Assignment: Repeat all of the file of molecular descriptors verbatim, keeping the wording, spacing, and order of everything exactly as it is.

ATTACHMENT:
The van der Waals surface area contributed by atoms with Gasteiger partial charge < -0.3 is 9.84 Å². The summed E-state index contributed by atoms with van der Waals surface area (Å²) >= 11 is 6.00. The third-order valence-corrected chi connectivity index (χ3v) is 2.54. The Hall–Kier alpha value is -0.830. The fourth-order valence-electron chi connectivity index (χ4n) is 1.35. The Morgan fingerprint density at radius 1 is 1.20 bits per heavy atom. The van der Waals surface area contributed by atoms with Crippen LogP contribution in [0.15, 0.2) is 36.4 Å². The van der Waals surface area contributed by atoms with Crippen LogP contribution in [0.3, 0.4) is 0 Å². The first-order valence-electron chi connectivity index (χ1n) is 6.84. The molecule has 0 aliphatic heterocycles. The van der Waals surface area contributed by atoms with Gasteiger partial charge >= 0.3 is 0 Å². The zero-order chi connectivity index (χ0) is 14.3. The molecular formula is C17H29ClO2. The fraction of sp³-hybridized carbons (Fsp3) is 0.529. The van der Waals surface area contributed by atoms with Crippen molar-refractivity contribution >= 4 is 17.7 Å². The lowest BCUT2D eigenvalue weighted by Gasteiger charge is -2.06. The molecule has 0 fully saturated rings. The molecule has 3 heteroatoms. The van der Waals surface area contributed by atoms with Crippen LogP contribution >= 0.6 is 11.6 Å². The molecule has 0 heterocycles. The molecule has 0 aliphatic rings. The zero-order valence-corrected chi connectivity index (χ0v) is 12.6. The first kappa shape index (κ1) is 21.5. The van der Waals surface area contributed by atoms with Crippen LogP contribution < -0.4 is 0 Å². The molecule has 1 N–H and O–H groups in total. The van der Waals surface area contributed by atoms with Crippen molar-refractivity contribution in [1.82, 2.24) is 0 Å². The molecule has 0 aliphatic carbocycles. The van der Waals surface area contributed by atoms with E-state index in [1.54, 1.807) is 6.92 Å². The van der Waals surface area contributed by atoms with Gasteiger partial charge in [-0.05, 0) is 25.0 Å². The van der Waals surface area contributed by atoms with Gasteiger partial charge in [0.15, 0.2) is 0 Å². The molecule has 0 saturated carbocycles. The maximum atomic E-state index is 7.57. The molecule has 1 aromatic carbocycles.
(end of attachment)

The van der Waals surface area contributed by atoms with Gasteiger partial charge < -0.3 is 9.84 Å². The summed E-state index contributed by atoms with van der Waals surface area (Å²) >= 11 is 6.00. The third-order valence-corrected chi connectivity index (χ3v) is 2.54. The Hall–Kier alpha value is -0.830. The fourth-order valence-electron chi connectivity index (χ4n) is 1.35. The Morgan fingerprint density at radius 1 is 1.20 bits per heavy atom. The van der Waals surface area contributed by atoms with Crippen LogP contribution in [0.15, 0.2) is 36.4 Å². The van der Waals surface area contributed by atoms with Crippen LogP contribution in [0.3, 0.4) is 0 Å². The first-order valence-electron chi connectivity index (χ1n) is 6.84. The molecule has 0 aliphatic heterocycles. The van der Waals surface area contributed by atoms with Gasteiger partial charge >= 0.3 is 0 Å². The zero-order chi connectivity index (χ0) is 14.3. The molecular formula is C17H29ClO2. The fraction of sp³-hybridized carbons (Fsp3) is 0.529. The van der Waals surface area contributed by atoms with Crippen molar-refractivity contribution >= 4 is 17.7 Å². The lowest BCUT2D eigenvalue weighted by Gasteiger charge is -2.06. The molecule has 0 fully saturated rings. The molecule has 3 heteroatoms. The van der Waals surface area contributed by atoms with Crippen LogP contribution >= 0.6 is 11.6 Å². The molecule has 0 heterocycles. The molecule has 0 aliphatic rings. The zero-order valence-corrected chi connectivity index (χ0v) is 12.6. The first kappa shape index (κ1) is 21.5. The van der Waals surface area contributed by atoms with Crippen LogP contribution < -0.4 is 0 Å². The molecule has 1 N–H and O–H groups in total. The van der Waals surface area contributed by atoms with Crippen molar-refractivity contribution in [1.82, 2.24) is 0 Å². The molecule has 0 aliphatic carbocycles. The van der Waals surface area contributed by atoms with E-state index in [1.54, 1.807) is 6.92 Å². The van der Waals surface area contributed by atoms with Gasteiger partial charge in [-0.05, 0) is 25.0 Å². The van der Waals surface area contributed by atoms with Gasteiger partial charge in [0.15, 0.2) is 0 Å². The molecule has 0 saturated carbocycles. The maximum atomic E-state index is 7.57. The molecule has 1 aromatic carbocycles.